Wisconsin, a key state in the 2016 US presidential election, said on Friday it was one of the 21 states that the federal government notified were targeted by Russian government hackers but no votes were changed.
Homeland Security officials tell the AP that in September hackers believed to be Russian agents targeted voter registration systems in more than 20 states.
Dean says both DHS and state cyber security experts say the attempt by Russian actors was a common form of surveillance scan looking for vulnerabilities in the state computer network.
Over the summer, DHS told Congress that 21 states' elections systems were targeted by hackers linked to the Russian government.
Wisconsin was one of 21 states notified Friday of the attempted hacking.
Haas says he is seeking more information from Homeland Security. President Donald Trump on Friday called allegations of Russian election meddling a "hoax", and insisted the media was the "greatest influence" on the 2016 campaign.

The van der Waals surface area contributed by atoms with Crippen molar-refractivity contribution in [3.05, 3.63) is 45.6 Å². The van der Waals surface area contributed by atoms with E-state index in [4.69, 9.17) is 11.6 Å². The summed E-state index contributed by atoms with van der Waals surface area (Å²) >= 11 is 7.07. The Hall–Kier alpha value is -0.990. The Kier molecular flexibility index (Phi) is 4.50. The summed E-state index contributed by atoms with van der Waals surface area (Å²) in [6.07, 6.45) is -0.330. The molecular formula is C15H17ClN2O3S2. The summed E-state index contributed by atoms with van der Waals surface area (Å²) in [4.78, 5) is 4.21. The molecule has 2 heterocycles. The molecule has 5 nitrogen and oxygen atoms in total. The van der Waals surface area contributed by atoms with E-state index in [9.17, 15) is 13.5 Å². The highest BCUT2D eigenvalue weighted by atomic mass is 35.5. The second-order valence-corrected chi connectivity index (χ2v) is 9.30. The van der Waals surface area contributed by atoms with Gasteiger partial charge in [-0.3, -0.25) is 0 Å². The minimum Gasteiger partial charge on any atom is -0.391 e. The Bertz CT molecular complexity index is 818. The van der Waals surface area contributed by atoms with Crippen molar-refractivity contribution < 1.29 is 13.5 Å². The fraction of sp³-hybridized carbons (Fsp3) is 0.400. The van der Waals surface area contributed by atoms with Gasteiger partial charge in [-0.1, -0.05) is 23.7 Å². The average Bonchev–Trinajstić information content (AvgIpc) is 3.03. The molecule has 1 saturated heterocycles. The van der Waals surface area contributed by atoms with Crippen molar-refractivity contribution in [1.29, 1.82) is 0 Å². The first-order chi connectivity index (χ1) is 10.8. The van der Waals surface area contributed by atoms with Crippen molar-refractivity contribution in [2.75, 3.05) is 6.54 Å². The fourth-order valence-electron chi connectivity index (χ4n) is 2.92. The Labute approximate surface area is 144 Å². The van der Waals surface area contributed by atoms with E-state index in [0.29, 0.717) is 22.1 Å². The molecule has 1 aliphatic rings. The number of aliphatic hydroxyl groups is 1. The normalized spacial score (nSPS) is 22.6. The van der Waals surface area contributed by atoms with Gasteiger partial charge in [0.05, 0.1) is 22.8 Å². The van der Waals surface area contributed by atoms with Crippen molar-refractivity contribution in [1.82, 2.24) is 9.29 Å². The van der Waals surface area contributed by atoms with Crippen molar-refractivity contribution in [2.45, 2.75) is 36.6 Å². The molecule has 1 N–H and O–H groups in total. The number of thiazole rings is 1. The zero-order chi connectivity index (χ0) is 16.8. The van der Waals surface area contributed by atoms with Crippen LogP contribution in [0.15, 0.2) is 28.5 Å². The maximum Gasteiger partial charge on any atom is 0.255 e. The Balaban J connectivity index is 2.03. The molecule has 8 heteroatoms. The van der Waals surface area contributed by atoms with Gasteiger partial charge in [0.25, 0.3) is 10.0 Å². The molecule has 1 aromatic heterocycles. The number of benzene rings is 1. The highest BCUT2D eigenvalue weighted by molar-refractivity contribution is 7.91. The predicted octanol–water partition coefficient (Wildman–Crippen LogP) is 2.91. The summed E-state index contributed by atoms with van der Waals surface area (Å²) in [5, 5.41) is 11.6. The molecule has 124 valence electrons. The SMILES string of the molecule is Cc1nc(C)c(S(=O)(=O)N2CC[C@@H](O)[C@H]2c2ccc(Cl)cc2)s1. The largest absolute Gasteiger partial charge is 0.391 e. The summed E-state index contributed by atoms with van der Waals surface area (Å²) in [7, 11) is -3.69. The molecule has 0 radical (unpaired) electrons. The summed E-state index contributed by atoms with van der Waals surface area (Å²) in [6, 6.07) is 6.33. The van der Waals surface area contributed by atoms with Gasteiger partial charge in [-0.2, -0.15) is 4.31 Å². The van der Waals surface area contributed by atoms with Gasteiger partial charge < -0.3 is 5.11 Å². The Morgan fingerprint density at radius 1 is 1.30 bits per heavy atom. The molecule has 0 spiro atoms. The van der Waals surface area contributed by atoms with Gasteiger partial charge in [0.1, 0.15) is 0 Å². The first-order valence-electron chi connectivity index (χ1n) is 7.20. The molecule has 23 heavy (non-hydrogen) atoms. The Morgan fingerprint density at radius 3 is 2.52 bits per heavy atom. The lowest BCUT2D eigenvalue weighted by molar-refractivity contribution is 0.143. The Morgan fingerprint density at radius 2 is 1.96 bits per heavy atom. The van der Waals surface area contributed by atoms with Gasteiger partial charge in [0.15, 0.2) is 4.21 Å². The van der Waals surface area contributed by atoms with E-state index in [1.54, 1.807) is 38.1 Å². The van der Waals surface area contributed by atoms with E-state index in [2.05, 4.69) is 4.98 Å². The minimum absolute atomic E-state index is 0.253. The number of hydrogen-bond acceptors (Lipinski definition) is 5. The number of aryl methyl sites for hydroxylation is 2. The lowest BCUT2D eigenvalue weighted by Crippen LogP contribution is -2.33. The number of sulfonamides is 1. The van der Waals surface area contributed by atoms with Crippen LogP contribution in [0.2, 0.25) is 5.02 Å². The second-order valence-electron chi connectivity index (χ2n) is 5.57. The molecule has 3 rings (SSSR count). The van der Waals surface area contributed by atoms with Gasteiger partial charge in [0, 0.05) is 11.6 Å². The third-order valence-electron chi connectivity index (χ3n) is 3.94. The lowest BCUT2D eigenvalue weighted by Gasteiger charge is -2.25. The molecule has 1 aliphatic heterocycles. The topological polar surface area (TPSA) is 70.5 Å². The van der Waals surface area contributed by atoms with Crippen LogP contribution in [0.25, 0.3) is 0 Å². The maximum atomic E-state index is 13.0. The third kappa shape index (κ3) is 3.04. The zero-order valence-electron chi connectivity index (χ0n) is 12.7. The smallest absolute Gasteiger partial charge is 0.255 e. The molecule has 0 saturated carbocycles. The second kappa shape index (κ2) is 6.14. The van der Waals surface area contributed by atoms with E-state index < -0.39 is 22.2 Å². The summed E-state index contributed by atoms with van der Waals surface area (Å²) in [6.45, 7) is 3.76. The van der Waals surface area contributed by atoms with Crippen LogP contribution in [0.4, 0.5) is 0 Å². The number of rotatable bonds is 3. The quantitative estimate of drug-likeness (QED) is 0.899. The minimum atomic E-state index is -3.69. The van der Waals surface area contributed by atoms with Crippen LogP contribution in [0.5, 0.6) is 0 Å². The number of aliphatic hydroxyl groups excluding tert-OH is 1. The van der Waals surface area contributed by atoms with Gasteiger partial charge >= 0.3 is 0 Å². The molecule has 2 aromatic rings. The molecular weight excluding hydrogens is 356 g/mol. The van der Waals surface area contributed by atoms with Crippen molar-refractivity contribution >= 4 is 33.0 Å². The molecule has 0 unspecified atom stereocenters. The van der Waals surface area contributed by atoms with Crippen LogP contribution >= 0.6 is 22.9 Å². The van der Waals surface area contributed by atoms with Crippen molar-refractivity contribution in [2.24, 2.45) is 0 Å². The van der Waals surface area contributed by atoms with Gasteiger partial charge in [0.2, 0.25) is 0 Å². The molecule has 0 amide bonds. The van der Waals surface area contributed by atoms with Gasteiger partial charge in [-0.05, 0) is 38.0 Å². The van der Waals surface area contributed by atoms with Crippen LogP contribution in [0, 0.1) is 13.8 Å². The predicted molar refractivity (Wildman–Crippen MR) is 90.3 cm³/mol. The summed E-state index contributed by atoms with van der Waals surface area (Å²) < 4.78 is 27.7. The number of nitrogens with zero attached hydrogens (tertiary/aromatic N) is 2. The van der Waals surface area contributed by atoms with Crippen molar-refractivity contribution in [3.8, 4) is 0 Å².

Trump won Wisconsin by fewer than 23,000 votes.
The new dollars, approved unanimously by the Joint Budget Committee, will cover the cost to add a centralized risk management platform to protect and monitor who accesses the state's voter registration system, as well as upgrade the exciting firewalls to allow real-time threat intelligence. Wisconsin Elections Commission assistant administrator Meagan McCord Wolfe said in a memo to commission members that a draft security plan should be done in December with a final plan completed in early 2018.
The seven-question survey was sent in June, but Wisconsin has not turned over any of the publicly available voter data that was requested.
One thing the state is considering is whether to mandate that local clerks meet minimum security requirements for hardware and software they use, Haas said.
Wisconsin primaries are in August.